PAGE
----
Mere months after their discovery of a room-temperature superconductor, UNLV physicist Ashkan Salamat and colleagues from UNLV and the University of Rochester have recorded a new phenomenon that inches the research closer to reality and could one day “find a place in physics textbooks.”
The phenomenon involves a material — a compound made of manganese and sulfide, compressed in a diamond anvil cell — transitioning from an insulator to a metal, and then back to an insulator, a phenomenon very rarely observed in nature, researchers say.
“The fact that you can manipulate matter in such an aggressive way using very small modulations — in this case pressure — is very insightful about nature’s willingness to be perturbed very aggressively,” said Salamat, associate professor of physics at UNLV. “This is a new type of charge transfer mechanism, and so from a science community point of view this is very, very exciting.”
It’s the latest step in their quest to achieve room-temperature superconductivity — the “holy grail” of energy efficiency — on a practical scale. First published in October 2020 as a cover story in the journal Nature, Salamat and Ranga Dias, an assistant professor at Rochester, observed room-temperature superconductivity in a diamond anvil cell — a small, handheld, and commonly used research device that enables the compression of tiny materials to extreme pressures — pressures that you’d only find at the center of the Earth.
According to researchers, room-temperature superconductivity could one day change the way we power everything from handheld technology to the grid itself by allowing current to flow through a closed loop forever. It would also result in zero energy lost, an issue that plagues modern tech. The latest discovery moves this promising line of research forward by showing how metals at room temperature can move from one state to another with a relatively small change in pressure.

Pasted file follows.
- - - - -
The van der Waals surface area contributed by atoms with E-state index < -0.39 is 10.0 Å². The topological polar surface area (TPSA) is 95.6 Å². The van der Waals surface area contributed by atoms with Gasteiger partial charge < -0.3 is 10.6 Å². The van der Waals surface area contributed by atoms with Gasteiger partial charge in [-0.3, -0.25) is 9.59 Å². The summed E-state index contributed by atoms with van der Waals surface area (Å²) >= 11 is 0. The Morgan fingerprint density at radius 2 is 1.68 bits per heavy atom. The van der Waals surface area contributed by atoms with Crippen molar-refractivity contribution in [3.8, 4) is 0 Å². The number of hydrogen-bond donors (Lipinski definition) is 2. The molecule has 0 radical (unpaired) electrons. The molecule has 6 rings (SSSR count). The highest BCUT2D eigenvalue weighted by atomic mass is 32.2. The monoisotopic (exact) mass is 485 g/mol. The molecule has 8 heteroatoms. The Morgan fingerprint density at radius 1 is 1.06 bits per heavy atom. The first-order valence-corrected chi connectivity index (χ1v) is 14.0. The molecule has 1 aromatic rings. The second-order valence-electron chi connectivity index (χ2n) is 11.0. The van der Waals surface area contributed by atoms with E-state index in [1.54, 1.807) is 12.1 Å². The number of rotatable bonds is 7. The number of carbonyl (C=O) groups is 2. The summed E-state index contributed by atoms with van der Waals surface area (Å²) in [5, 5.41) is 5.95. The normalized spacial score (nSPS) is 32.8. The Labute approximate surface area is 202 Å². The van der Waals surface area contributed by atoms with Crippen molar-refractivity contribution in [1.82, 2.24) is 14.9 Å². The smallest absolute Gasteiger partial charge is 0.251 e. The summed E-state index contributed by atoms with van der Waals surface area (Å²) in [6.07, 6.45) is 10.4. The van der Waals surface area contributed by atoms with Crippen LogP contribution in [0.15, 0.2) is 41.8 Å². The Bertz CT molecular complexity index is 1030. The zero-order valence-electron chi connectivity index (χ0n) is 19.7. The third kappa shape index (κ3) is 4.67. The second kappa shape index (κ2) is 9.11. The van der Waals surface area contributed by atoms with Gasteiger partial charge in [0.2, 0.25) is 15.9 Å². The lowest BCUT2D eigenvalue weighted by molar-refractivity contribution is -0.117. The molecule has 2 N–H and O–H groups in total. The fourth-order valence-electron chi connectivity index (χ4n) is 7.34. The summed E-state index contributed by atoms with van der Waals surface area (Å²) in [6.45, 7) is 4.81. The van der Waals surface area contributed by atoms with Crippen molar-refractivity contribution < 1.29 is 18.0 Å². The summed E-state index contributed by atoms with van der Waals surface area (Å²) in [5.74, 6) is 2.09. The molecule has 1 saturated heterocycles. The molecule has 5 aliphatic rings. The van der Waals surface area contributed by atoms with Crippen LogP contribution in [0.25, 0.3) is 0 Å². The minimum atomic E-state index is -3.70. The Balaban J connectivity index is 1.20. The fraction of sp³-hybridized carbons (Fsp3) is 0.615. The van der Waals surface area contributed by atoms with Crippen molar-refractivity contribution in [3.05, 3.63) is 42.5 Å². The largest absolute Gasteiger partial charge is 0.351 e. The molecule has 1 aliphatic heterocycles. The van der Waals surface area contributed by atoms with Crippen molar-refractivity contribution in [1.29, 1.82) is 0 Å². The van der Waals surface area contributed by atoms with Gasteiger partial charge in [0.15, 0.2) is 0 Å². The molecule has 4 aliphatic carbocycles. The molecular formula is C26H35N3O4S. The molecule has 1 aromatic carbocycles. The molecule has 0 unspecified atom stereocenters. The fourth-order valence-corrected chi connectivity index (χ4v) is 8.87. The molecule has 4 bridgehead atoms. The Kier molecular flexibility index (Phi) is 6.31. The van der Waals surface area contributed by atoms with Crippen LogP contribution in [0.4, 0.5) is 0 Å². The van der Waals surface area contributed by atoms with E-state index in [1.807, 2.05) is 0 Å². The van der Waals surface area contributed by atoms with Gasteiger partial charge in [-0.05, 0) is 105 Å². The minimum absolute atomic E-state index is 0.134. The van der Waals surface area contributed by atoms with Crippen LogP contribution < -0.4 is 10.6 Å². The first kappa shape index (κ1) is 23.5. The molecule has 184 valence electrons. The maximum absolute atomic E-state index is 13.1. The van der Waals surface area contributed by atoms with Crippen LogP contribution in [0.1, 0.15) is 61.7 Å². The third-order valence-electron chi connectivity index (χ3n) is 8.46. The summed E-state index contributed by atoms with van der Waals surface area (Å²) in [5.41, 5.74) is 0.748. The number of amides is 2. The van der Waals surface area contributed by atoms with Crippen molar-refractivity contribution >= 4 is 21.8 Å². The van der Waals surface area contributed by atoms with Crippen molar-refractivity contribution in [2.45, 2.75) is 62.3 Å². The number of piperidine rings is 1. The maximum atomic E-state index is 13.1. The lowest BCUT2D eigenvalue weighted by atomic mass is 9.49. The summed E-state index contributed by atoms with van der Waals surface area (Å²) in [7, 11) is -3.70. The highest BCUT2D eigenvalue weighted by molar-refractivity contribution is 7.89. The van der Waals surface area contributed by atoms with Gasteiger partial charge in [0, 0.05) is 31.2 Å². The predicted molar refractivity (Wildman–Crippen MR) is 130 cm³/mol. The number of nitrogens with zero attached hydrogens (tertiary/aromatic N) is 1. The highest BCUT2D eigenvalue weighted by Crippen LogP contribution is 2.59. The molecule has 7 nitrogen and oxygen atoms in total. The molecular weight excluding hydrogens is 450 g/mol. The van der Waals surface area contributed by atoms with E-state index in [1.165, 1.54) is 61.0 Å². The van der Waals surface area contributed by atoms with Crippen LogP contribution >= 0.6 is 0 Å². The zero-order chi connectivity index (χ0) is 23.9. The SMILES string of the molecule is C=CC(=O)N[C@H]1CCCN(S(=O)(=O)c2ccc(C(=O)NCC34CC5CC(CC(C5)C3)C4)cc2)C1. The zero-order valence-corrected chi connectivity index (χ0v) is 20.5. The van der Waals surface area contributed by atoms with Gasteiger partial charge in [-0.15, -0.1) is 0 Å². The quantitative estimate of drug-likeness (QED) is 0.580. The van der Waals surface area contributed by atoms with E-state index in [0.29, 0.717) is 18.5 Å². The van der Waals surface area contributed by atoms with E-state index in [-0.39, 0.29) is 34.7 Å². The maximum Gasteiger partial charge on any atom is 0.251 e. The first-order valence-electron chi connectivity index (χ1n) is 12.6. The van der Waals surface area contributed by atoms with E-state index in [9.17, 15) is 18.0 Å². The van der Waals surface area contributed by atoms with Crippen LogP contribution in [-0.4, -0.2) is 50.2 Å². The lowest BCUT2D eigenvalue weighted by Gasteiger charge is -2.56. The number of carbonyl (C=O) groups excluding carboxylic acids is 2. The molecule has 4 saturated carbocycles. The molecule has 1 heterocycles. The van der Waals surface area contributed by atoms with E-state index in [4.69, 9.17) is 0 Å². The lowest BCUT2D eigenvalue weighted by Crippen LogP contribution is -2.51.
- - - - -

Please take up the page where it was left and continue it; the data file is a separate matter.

“The journey is, now that we can prove these quantum states exist at habitable temperatures, can we find alternative pathways to release the mechanical pressure? With the current trajectory we’re on, it’s looking increasingly promising,” Salamat said.
The paper’s lead author, Dylan Durkee, is a former undergraduate researcher in the Salamat lab at UNLV, with additional contributions from UNLV researchers Keith Lawler, Alexander Smith, and Christian Childs. Other co-authors include Nathan Dasenbrock-Gammon and Elliot Snider at the University of Rochester; Dean Smith at Argonne National Laboratory; and Simon A.J. Kinder at University of Bourgogne.
“Colossal Density-Driven Resistance Response in the Negative Charge Transfer Insulator MnS2” appeared in the July 2, 2021 issue of Physical Review Letters.
The National Science Foundation and the Department of Energy supported the research with funding. The UNLV National Supercomputing Institute provided computational resources, and portions of the work were performed at Argonne National Laboratory and University of Bourgogne.